What are the most important aspects of your work i.e. form, colour, scale?
Form, glaze and more recently (as my work gets bigger), scale are integral to my practice. When you’re working in 3D, all the elements have to work together. There needs to be cohesion with the form and glaze finish. And while it sounds obvious, if something is designed to be functional it’s really important that it’s fit for purpose.
With the Ceramic Plinths for example, I wanted the table to be sturdy so I kept the bottom specifically weighted to ensure it wasn’t easy to tip over. I also chose to high fire each piece to increase strength and durability.
“Initially created for function, each Ceramic Plinth is also designed to serve as stand-alone objects when not in use.”
Is the kiln a factor in expanding your practice — does the size of the kiln determine or limit the scale of your work or ceramic work in general?
Kilns are integral to any studio ceramicist. For my practice it’s essential I have a kiln on site. Unfired clay is far too fragile to transport, especially when you are working with a larger scale.
While I’d always love a bigger kiln, sometimes it’s good to have constraints. As scale increases, so does the potential for error through drying, warping, cracking and temperature variation in the kiln.
At the moment I can only fit two plinths in each firing, sometimes this can be frustrating but it also forces me to work at a slower pace and consider each piece selected for firing.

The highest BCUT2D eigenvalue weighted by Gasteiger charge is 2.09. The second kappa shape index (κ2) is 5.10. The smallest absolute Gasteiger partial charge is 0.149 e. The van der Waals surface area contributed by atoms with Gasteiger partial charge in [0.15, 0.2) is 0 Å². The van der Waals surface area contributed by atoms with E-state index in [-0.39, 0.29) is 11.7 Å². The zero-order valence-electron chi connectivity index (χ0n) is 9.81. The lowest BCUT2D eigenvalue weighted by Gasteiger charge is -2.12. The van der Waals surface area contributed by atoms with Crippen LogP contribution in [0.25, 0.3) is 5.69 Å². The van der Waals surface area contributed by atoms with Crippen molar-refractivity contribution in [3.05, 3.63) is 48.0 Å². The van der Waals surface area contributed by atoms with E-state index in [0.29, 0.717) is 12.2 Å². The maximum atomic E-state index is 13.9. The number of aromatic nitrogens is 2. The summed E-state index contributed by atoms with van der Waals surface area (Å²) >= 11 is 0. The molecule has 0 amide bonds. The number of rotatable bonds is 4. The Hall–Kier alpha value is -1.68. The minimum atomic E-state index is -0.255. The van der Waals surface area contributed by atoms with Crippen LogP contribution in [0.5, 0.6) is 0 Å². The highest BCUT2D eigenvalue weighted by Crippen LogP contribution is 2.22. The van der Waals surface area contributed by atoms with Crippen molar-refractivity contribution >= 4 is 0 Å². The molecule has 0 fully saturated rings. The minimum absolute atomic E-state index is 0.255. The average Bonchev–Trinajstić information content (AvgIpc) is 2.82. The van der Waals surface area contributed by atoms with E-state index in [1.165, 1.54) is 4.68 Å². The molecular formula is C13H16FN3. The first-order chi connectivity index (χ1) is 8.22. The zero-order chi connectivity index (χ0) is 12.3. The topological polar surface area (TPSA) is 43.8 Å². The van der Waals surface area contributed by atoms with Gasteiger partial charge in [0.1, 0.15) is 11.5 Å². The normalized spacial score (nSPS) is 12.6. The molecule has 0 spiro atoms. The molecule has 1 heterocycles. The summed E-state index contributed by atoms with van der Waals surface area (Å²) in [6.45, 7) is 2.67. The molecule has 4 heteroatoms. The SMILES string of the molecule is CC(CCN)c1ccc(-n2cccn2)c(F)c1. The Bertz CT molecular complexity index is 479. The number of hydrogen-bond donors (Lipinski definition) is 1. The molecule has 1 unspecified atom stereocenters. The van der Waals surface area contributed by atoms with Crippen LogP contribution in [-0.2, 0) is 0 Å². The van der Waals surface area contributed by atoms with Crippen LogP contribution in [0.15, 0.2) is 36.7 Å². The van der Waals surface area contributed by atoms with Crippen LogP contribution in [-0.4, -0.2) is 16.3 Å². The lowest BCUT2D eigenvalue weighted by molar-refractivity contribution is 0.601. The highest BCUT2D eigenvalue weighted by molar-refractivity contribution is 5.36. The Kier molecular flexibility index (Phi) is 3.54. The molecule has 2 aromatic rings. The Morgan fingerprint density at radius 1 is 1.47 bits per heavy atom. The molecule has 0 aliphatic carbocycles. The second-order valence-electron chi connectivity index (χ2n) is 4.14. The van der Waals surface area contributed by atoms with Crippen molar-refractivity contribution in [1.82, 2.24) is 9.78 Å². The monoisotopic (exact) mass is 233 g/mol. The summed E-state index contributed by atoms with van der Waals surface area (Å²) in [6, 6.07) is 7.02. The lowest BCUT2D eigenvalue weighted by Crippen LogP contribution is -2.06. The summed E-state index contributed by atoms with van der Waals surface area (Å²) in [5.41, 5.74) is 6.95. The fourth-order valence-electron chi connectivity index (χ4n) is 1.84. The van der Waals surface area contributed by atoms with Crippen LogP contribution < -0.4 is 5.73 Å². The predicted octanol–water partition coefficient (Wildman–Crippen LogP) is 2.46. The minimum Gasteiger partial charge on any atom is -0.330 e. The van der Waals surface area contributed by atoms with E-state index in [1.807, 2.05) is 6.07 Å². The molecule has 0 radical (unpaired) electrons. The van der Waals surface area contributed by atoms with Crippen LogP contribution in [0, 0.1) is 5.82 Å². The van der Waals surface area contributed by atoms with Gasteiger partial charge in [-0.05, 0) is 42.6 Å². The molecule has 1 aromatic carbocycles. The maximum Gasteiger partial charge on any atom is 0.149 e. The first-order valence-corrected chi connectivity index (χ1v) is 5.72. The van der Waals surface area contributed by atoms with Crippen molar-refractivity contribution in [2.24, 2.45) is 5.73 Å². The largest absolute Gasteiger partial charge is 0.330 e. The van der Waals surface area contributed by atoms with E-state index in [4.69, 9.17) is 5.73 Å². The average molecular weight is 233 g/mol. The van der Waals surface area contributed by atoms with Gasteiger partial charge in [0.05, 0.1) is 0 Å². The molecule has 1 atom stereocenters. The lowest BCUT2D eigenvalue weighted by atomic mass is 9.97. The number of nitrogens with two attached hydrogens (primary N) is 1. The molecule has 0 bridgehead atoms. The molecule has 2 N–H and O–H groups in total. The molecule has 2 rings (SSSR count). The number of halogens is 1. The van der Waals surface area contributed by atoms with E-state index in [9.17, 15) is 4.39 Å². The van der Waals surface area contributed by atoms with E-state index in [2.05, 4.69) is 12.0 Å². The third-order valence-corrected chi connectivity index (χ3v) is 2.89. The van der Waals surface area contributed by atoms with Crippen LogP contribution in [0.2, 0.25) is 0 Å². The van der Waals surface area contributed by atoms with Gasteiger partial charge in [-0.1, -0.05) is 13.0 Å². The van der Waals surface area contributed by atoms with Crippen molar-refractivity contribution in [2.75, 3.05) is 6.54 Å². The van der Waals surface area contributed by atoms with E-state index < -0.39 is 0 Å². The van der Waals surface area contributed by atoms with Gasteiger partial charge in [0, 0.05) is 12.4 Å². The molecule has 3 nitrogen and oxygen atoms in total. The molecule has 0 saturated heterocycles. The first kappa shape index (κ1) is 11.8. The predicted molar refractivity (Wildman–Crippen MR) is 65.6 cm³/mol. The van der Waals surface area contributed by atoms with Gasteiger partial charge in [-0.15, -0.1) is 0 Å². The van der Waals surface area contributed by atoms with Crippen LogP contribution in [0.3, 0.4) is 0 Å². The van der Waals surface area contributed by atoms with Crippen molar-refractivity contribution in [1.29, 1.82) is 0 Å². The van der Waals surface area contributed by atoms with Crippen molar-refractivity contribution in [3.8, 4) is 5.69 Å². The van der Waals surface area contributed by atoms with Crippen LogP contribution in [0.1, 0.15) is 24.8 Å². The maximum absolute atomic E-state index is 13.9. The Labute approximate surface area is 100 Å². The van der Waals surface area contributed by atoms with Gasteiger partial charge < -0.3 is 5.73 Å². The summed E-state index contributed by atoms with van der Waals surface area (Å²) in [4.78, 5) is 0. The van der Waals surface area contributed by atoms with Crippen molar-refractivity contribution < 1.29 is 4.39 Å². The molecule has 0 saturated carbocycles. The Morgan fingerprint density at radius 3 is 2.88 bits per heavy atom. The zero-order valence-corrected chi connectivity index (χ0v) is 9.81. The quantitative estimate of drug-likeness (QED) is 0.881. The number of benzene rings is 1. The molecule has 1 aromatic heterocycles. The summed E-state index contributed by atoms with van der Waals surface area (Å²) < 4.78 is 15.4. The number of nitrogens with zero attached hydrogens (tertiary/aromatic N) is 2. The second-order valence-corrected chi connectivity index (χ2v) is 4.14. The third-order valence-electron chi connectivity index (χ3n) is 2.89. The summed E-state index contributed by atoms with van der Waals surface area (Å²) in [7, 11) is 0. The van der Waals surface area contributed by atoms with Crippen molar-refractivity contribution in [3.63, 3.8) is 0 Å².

“It’s important to be surrounded by a community of like-minded people – this is what keeps me motivated.”
What was your journey to this point? Were you interested in sculpture from a young age or did it happen by chance?
I started ceramics as a hobby – my parents actually got me a wheel throwing course for Christmas one year. After a couple of years of going to casual lessons I decided to take the plunge and study ceramics full time.
While I’ve always focused on wheel throwing, over the past couple of years I started to scale up and join forms together. I first started with small sculptures, which slowly progressed into the Ceramic Plinths. Initially created for function, each plinth is also designed to serve as stand-alone objects when not in use.
Who inspires you and what motivates you to keep making?
Any creative soul who continues to persevere – especially in these turbulent times! I used to place strong emphasis on renowned ceramicists such as Gertrud Vasegaard and Hans Coper, but in recent years I’ve been steering away from ceramics.
It’s nice to be exposed to different mediums such as textiles and furniture. My studio is great for this as it is filled with furniture designers, steelworkers, shoemakers, photographers and painters. It’s probably watching these people slog it out that gives me the confidence to continue. It’s important to be surrounded by a community of like-minded people – this is what keeps me motivated.
Alison’s Ceramic Plinth is a Marz Designs favourite. As a functional sculpture, this elegant piece can be adorned by your morning cuppa, your current book, or by nothing at all.
Due to Alison’s selection of clay bodies and studio glazes, as well as their handmade nature, each one of Alison’s Ceramic Plinths bare subtle variations that mean no two pieces are the same.
For more information about colour, materials, size and lead time, please view the product here.